var managers = UnityConfig.GetConfiguredContainer().ResolveAll(typeof(ICameraDataService));
            foreach (ICameraDataService manager in managers) {
                var service = manager as ICameraDataService;
                services[service.Name] = service;
            }

Monday, July 18, 2016

Faking NLP With Lucene

Since I'm going back to work at Microsoft soon, I decided I ought to start up a C# / .NET project to stretch my skills a bit. I went looking for good ideas and came up with a Microsoft Bot Framework bot to answer queries for public traffic camera data. I started a Github project here, so check it out. I will blog a little about it as opportunities arise.

Once thing I wanted to do was support as much of a natural conversational style as possible, as is the trend with bots. Here is an example dialog between me and my bot:

I spent a little bit of time investigating how I might do "true" natural language processing (NLP) to answer queries like "Show me traffic at Sunset", perhaps using something like Stanford CoreNLP. The question then arose as to how I would train an appropriate model. With traffic cameras, the camera names sometimes look sorta like addresses, which is clearly trainable. But many times, they don't, and in fact I finally decided they didn't really fall into any trainable pattern whatsoever.

Instead, I decided to apply search techniques. I set up a Lucene index. Each document in the index represents one traffic camera. I added text to it with different combinations of possible abbreviations. For example, a camera named "NE 85th St" might be added to the index with a document like:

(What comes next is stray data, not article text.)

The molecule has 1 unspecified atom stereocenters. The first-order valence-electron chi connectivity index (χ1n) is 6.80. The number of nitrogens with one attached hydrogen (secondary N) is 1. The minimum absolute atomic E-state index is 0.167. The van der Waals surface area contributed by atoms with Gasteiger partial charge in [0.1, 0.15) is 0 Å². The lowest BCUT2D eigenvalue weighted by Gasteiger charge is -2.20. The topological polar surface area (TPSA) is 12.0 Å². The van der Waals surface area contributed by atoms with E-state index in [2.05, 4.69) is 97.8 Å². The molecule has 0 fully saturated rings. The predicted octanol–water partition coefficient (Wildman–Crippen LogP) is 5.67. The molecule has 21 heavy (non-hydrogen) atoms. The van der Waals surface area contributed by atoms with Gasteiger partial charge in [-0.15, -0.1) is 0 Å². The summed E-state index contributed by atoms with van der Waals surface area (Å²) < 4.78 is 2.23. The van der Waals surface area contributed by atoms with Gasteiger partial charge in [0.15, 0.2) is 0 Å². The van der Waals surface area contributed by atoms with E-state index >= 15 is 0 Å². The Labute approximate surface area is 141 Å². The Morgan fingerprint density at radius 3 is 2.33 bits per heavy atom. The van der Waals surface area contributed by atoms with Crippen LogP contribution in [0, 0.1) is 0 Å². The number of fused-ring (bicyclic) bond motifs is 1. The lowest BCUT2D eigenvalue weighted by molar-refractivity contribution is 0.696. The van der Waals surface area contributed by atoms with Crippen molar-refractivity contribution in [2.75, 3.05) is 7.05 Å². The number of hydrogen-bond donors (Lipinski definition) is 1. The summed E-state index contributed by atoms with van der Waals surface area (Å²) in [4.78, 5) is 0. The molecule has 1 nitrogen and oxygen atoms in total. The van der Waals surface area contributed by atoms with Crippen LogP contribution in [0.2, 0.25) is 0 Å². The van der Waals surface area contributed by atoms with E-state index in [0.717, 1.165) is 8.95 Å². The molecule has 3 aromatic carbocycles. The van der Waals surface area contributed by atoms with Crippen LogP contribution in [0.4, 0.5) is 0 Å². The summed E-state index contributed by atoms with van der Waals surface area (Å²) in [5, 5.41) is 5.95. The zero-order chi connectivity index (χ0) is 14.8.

ne 85th st
northeast 85th st
ne 85th street
northeast 85th street

        private Document CreateDocument(string title, IEnumerable<string> altNames)
        {
            var doc = new Document();
            doc.Add(new Field(CAMERA_NAME_FIELD, title, Field.Store.YES, Field.Index.NOT_ANALYZED));
            var sb = new StringBuilder();
            sb.Append(title);
            sb.Append('\n');
            foreach (var altName in altNames)
            {
                sb.Append(altName);
                sb.Append('\n');
            }
            var content = sb.ToString();
            doc.Add(new Field(CONTENT_FIELD, content, Field.Store.YES, Field.Index.ANALYZED));
            return doc;
        }

When it comes time to process a query, we first look for exact (conjunctive terms) and fuzzy matches. This will fail for the natural-language style text. So at that point (and kind of as a last resort), the whole query string gets passed directly to the index with no preprocessing other than lowercase normalization, and the results scored. All of the documents passing a certain threshold are returned.

        private IList<string> RunQuery(Query query)
        {
            var collector = TopScoreDocCollector.Create(MAX_SEARCH_RESULTS, false);
            searcher.Search(query, collector);
            var scoreDocs = collector.TopDocs().ScoreDocs;
            logger.Debug("Searching for " + query +
                ", top score is " + (scoreDocs.Any() ? scoreDocs[0].Score.ToString() : "non-existent"));
            var results = from hit in scoreDocs
                          where hit.Score >= HitScore
                          select searcher.Doc(hit.Doc).Get(CAMERA_NAME_FIELD);
            return results.ToList();
        }
If there is only one matching document, we have achieved "magic" and present the camera directly to the user. Otherwise (as in the example dialog above), we present a choice menu.

What I found in practice is that this works for a wide variety of query and camera names. Typically, the desired camera document(s) will have a score around 0.3, and there is an order-of-magnitude drop-off in the scores of other "matching" documents (which perhaps just match a generic term like "avenue").

So at the end of the day, with no true NLP algorithms in play at all, it seems the bot can do a fairly decent job of handling natural-language style queries in this limited domain.